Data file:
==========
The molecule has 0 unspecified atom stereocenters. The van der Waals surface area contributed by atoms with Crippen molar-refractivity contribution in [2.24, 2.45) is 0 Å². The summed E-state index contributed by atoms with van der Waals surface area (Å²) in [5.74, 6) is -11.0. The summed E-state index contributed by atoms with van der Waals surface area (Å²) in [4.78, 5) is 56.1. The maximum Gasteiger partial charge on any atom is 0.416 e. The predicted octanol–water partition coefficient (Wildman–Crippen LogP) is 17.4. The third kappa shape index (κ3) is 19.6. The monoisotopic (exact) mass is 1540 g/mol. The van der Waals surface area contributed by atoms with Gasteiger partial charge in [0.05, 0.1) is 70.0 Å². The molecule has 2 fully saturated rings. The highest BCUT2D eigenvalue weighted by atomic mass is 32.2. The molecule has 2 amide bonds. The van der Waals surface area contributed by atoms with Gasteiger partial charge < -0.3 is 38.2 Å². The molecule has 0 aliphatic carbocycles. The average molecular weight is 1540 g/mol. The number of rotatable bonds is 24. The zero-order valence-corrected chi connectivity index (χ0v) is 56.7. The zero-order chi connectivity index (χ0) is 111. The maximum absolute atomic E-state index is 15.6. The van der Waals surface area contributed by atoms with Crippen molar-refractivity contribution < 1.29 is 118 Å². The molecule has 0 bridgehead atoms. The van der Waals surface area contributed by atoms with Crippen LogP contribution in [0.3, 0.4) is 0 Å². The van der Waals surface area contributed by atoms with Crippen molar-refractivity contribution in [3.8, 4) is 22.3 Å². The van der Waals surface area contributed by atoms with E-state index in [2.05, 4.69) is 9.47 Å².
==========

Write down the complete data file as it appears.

The molecule has 0 unspecified atom stereocenters. The van der Waals surface area contributed by atoms with Crippen molar-refractivity contribution in [2.24, 2.45) is 0 Å². The summed E-state index contributed by atoms with van der Waals surface area (Å²) in [5.74, 6) is -11.0. The summed E-state index contributed by atoms with van der Waals surface area (Å²) in [4.78, 5) is 56.1. The maximum Gasteiger partial charge on any atom is 0.416 e. The predicted octanol–water partition coefficient (Wildman–Crippen LogP) is 17.4. The third kappa shape index (κ3) is 19.6. The monoisotopic (exact) mass is 1540 g/mol. The van der Waals surface area contributed by atoms with Gasteiger partial charge in [0.05, 0.1) is 70.0 Å². The molecule has 2 fully saturated rings. The highest BCUT2D eigenvalue weighted by atomic mass is 32.2. The molecule has 2 amide bonds. The van der Waals surface area contributed by atoms with Gasteiger partial charge < -0.3 is 38.2 Å². The molecule has 0 aliphatic carbocycles. The average molecular weight is 1540 g/mol. The number of rotatable bonds is 24. The zero-order valence-corrected chi connectivity index (χ0v) is 56.7. The zero-order chi connectivity index (χ0) is 111. The maximum absolute atomic E-state index is 15.6. The van der Waals surface area contributed by atoms with Crippen molar-refractivity contribution < 1.29 is 118 Å². The molecule has 0 bridgehead atoms. The van der Waals surface area contributed by atoms with Crippen LogP contribution in [0.3, 0.4) is 0 Å². The van der Waals surface area contributed by atoms with Crippen molar-refractivity contribution in [3.8, 4) is 22.3 Å². The van der Waals surface area contributed by atoms with E-state index in [2.05, 4.69) is 9.47 Å².